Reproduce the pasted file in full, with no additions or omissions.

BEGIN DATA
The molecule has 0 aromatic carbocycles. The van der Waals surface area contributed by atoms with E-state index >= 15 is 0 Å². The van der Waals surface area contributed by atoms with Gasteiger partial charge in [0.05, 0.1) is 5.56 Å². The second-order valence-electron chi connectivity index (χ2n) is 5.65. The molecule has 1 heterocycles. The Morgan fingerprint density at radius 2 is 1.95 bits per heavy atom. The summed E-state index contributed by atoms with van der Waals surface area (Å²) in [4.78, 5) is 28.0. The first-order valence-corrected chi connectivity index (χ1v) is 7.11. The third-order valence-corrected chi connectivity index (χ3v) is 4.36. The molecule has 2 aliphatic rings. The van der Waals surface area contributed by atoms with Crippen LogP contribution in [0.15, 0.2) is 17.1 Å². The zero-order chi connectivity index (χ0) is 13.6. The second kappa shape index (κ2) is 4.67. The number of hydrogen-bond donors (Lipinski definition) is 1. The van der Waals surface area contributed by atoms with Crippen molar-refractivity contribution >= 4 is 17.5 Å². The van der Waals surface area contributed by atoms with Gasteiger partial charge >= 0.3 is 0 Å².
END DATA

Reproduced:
The molecule has 0 aromatic carbocycles. The van der Waals surface area contributed by atoms with E-state index >= 15 is 0 Å². The van der Waals surface area contributed by atoms with Gasteiger partial charge in [0.05, 0.1) is 5.56 Å². The second-order valence-electron chi connectivity index (χ2n) is 5.65. The molecule has 1 heterocycles. The Morgan fingerprint density at radius 2 is 1.95 bits per heavy atom. The summed E-state index contributed by atoms with van der Waals surface area (Å²) in [4.78, 5) is 28.0. The first-order valence-corrected chi connectivity index (χ1v) is 7.11. The third-order valence-corrected chi connectivity index (χ3v) is 4.36. The molecule has 2 aliphatic rings. The van der Waals surface area contributed by atoms with Crippen LogP contribution in [0.15, 0.2) is 17.1 Å². The zero-order chi connectivity index (χ0) is 13.6. The second kappa shape index (κ2) is 4.67. The number of hydrogen-bond donors (Lipinski definition) is 1. The van der Waals surface area contributed by atoms with Crippen molar-refractivity contribution >= 4 is 17.5 Å². The van der Waals surface area contributed by atoms with Gasteiger partial charge >= 0.3 is 0 Å².